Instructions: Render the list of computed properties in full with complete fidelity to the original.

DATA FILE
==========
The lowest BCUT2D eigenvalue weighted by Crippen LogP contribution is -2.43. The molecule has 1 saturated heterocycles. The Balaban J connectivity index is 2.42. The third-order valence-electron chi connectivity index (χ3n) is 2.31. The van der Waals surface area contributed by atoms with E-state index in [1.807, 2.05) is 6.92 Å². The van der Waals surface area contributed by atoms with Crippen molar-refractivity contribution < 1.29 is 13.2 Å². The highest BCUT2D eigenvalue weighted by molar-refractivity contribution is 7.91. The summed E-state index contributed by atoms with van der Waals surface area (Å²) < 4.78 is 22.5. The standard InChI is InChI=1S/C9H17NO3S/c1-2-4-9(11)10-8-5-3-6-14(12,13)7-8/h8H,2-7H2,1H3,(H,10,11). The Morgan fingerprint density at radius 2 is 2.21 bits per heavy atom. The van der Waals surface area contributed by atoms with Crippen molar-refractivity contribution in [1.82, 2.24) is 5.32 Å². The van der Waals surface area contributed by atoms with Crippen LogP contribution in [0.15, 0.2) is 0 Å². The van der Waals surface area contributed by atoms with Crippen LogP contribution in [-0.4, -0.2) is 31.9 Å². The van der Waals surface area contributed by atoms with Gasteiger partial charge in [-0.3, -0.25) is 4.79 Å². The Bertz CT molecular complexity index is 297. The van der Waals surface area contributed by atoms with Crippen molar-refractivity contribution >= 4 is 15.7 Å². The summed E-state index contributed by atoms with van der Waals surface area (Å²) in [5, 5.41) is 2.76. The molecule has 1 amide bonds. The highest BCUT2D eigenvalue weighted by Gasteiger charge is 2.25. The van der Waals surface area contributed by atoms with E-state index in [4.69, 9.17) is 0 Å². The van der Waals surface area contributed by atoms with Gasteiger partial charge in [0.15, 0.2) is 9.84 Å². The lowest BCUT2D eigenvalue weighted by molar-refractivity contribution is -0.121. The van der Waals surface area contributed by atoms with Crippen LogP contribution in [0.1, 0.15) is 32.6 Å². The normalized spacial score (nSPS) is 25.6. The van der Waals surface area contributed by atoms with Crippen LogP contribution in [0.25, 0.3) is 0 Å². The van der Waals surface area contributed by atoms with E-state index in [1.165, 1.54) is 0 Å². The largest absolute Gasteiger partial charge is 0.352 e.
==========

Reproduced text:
The lowest BCUT2D eigenvalue weighted by Crippen LogP contribution is -2.43. The molecule has 1 saturated heterocycles. The Balaban J connectivity index is 2.42. The third-order valence-electron chi connectivity index (χ3n) is 2.31. The van der Waals surface area contributed by atoms with E-state index in [1.807, 2.05) is 6.92 Å². The van der Waals surface area contributed by atoms with Crippen molar-refractivity contribution < 1.29 is 13.2 Å². The highest BCUT2D eigenvalue weighted by molar-refractivity contribution is 7.91. The summed E-state index contributed by atoms with van der Waals surface area (Å²) < 4.78 is 22.5. The standard InChI is InChI=1S/C9H17NO3S/c1-2-4-9(11)10-8-5-3-6-14(12,13)7-8/h8H,2-7H2,1H3,(H,10,11). The Morgan fingerprint density at radius 2 is 2.21 bits per heavy atom. The van der Waals surface area contributed by atoms with Crippen molar-refractivity contribution in [1.82, 2.24) is 5.32 Å². The van der Waals surface area contributed by atoms with Crippen LogP contribution in [0.15, 0.2) is 0 Å². The van der Waals surface area contributed by atoms with Crippen LogP contribution in [-0.4, -0.2) is 31.9 Å². The van der Waals surface area contributed by atoms with Gasteiger partial charge in [-0.3, -0.25) is 4.79 Å². The Bertz CT molecular complexity index is 297. The van der Waals surface area contributed by atoms with Crippen molar-refractivity contribution >= 4 is 15.7 Å². The summed E-state index contributed by atoms with van der Waals surface area (Å²) in [5, 5.41) is 2.76. The molecule has 1 amide bonds. The highest BCUT2D eigenvalue weighted by Gasteiger charge is 2.25. The van der Waals surface area contributed by atoms with E-state index in [4.69, 9.17) is 0 Å². The van der Waals surface area contributed by atoms with Gasteiger partial charge in [0.15, 0.2) is 9.84 Å². The lowest BCUT2D eigenvalue weighted by molar-refractivity contribution is -0.121. The van der Waals surface area contributed by atoms with Crippen LogP contribution in [0.1, 0.15) is 32.6 Å². The normalized spacial score (nSPS) is 25.6. The van der Waals surface area contributed by atoms with Crippen LogP contribution in [0.25, 0.3) is 0 Å². The van der Waals surface area contributed by atoms with E-state index in [1.165, 1.54) is 0 Å². The largest absolute Gasteiger partial charge is 0.352 e.